Yes, but what’s new with distributed ledgers?

This short post is inspired by a conversation I had recently with a couple of finance professors from top business schools who had some questions about blockchains.

Prof A explained that he had heard all the fuss about blockchains but was unsure whether it was revolutionary or evolutionary (I think the word disruptive was also used). I have written about disruption in Fintech and the Evolutionary vs Revolutionary aspects of distributed ledgers before (hint: it depends, it’s both, and yes, perhaps).

Then he asked, “Yes, but is there anything new?”

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Distributed Ledgers: Shared control, not shared data

In the context of distributed ledgers, I have noticed that many commentators and consultants confuse shared control of data with the sharing of data itself. The difference is crucial, and this common simplification misses the most important aspect of distributed ledgers.

In this post I discuss three ideas:

  1. Sharing of data vs shared control of data
  2. Control of data by rules vs by power
  3. Enforcement of rules by participants

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A gentle introduction to The Hyperledger Project

I have noticed a great deal of confusion when people talk about “Hyperledger”.  I recently gave a talk about this at a meetup hosted in Paypal’s offices in Singapore.  This article summarises the talk.

Hyperledger is a project, not a technology, and you don’t build stuff on Hyperledger.

When people ask, “What is Hyperledger?”, the answer I give is usually “Do you mean the project called Hyperledger run by The Linux Foundation, or do you mean one of the ledger technologies incubated by that project which used to be confusingly called Hyperledger Fabric?”. The first is a group of people, the second other is a bunch of code.

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In a nutshell: Ian Grigg’s Ricardian contracts and digital assets prehistory

I enjoyed listening to Episode 151 of the podcast “Epicenter” (previously “Epicenter Bitcoin”) featuring Ian Grigg, inventor of Ricardian Contracts and blogger at Financial Cryptography. Here are my notes – part transcription, with some edits. This one is a goldmine and covers many topics: bonds, contracts, cash, Chaumian e-cash, DigiCash, financial cryptography, Ricardian contracts, digital signatures, smart contracts, dispute resolution, Ethereum, triple entry book-keeping, oh my!

Misunderstandings and paraphrasing errors are entirely mine.

This gets fairly technical; if this is hard to follow, it may be helpful to read my introduction to smart contracts first.  Hmm, if it’s still hard to follow, also read about blockchains and bitcoin and Ethereum, and digital tokens.

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A gentle introduction to Ethereum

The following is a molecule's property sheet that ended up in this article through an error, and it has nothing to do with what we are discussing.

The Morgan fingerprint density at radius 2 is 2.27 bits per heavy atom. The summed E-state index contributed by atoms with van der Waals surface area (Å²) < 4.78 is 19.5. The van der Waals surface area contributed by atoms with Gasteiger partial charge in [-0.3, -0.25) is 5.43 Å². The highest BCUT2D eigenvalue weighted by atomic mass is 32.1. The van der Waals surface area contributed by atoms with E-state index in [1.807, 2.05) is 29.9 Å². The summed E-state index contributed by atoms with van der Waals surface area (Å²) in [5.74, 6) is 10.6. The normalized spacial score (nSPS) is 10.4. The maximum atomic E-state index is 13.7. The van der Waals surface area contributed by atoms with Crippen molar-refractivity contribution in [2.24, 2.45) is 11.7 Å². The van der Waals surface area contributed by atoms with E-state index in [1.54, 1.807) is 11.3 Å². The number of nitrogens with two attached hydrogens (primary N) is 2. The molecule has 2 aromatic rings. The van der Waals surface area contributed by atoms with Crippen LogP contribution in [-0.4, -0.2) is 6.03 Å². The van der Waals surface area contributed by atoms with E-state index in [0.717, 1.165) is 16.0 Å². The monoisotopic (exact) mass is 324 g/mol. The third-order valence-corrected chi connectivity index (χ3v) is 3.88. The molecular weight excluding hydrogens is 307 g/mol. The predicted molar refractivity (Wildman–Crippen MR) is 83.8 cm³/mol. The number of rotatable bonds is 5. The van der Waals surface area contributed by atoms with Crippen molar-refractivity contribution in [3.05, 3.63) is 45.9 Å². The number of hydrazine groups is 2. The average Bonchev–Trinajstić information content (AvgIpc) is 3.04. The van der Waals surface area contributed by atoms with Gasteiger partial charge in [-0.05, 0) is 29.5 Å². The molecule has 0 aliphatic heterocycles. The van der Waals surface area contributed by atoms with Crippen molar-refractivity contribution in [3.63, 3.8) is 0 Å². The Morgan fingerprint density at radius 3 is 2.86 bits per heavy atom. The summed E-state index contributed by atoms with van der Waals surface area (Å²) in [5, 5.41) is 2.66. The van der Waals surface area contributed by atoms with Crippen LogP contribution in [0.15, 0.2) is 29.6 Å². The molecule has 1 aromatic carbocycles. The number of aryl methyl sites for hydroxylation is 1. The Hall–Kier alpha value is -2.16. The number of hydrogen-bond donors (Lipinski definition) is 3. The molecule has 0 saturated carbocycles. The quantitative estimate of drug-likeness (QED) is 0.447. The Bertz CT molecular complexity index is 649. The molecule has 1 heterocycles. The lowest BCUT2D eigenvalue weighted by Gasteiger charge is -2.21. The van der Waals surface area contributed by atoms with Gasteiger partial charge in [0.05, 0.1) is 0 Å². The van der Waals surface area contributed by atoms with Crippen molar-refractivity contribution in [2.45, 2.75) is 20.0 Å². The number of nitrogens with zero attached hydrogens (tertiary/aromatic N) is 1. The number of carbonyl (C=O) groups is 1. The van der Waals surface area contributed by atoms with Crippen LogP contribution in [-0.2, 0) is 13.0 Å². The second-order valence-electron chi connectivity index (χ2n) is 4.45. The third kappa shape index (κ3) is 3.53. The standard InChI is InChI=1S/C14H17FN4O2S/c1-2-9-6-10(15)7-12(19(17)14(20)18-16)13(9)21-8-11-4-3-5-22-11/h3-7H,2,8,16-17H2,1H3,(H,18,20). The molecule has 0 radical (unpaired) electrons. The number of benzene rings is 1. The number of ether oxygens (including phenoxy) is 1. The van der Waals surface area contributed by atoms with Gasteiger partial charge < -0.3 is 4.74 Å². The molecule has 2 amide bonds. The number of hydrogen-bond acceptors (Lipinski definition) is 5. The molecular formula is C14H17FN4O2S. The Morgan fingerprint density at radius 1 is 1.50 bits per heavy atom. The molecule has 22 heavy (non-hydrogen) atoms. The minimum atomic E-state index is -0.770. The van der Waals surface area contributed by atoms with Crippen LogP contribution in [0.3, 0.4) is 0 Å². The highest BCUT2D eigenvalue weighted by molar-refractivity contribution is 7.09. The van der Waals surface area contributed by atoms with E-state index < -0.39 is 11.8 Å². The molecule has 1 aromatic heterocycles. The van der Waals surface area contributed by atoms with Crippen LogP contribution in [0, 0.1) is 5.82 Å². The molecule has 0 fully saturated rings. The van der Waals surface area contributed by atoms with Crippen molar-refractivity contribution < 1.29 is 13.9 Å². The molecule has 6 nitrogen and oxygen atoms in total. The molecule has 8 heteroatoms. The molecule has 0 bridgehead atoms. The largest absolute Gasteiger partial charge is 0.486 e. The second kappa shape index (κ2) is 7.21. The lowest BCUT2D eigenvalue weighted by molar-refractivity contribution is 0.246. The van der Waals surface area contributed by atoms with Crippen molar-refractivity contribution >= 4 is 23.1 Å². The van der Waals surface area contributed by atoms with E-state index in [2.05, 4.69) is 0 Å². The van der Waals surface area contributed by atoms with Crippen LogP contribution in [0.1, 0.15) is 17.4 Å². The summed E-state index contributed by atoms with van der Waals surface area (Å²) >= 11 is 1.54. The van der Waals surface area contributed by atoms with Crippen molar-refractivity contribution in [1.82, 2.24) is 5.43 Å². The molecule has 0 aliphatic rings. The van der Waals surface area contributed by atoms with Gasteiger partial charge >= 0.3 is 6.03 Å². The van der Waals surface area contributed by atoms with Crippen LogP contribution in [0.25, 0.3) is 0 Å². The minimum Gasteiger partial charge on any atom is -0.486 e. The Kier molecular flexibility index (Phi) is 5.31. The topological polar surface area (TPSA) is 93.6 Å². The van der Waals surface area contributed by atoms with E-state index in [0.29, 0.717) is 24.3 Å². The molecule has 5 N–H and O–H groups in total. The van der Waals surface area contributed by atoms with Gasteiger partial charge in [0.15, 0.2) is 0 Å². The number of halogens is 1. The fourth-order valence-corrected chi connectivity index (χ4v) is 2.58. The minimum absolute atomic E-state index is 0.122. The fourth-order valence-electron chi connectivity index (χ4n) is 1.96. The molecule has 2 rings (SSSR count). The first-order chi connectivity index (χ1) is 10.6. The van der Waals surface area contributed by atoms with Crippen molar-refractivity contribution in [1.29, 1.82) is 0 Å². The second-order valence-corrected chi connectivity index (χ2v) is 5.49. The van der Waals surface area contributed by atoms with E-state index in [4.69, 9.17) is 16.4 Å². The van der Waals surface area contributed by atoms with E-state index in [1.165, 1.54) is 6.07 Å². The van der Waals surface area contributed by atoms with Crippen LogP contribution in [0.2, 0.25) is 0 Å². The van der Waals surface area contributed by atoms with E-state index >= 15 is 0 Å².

Introduction

Ethereum builds on blockchain and cryptocurrency concepts, so if you are not familiar with these, it’s worth reading a gentle introduction to bitcoin and a gentle introduction to blockchain technology first. This article assumes the reader has a basic familiarity with how Bitcoin works.

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The emergence of blockchains as Activity Registers

This post tries to describe two very different uses for blockchain technology: Digital Token Ledgers that record ownership changes of digital tokens, and Activity Registers that record timestamped proofs of existence of data or agreements about data.  Bitcoin is used for both.

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So you want to use a blockchain for that?

There are good reasons and bad reasons to use blockchains. In conversations with people thinking about blockchain use cases, I have noticed common confusions and conflations arising from words initially used in a narrow context (usually to describe bitcoin’s blockchain) being understood more generically for blockchains. In this post I hope to untangle some of these common misconceptions.

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KPMG Report on Consensus: Interview with co-author George Samman

Q&A with George Samman, co-author of KPMG’s report: “Consensus: Immutable agreement for the Internet of value”

This interview is posted on both www.sammantics.com and www.bitsonblocks.net. Interviewer is Antony Lewis (AL) and interviewee is George Samman (GS).

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No, “Blockchain” is not a solution looking for a problem

I have heard this comment many times:

“Blockchain” is a solution looking for a problem.

 

That is incorrect – here’s the problem statement, originally articulated in 2008:
Bitcoin whitepaper

The problem statement, to paraphrase, is

“How do people pay each other electronically without being at the behest of Financial Institutions?”

The proposed solution is:

“Bitcoin”

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Interview on Brett King’s Breaking Banks

I was honoured to be invited to Brett King’s Breaking Banks podcast to talk about Bitcoins and blockchains with an Asia angle in the “BITCOIN & BLOCKCHAIN IN ASEAN” episode.

Rob Findlay, CEO and founder of Next Money (formerly Next Bank) hosted the conversation, and Marcus Swanepoel, CEO of BitX also shared his insights.

The full audio episode is here and I recommend subscribing to the podcast if you are in to FinTech.  A transcript of the relevant section is below, edited for clarity:

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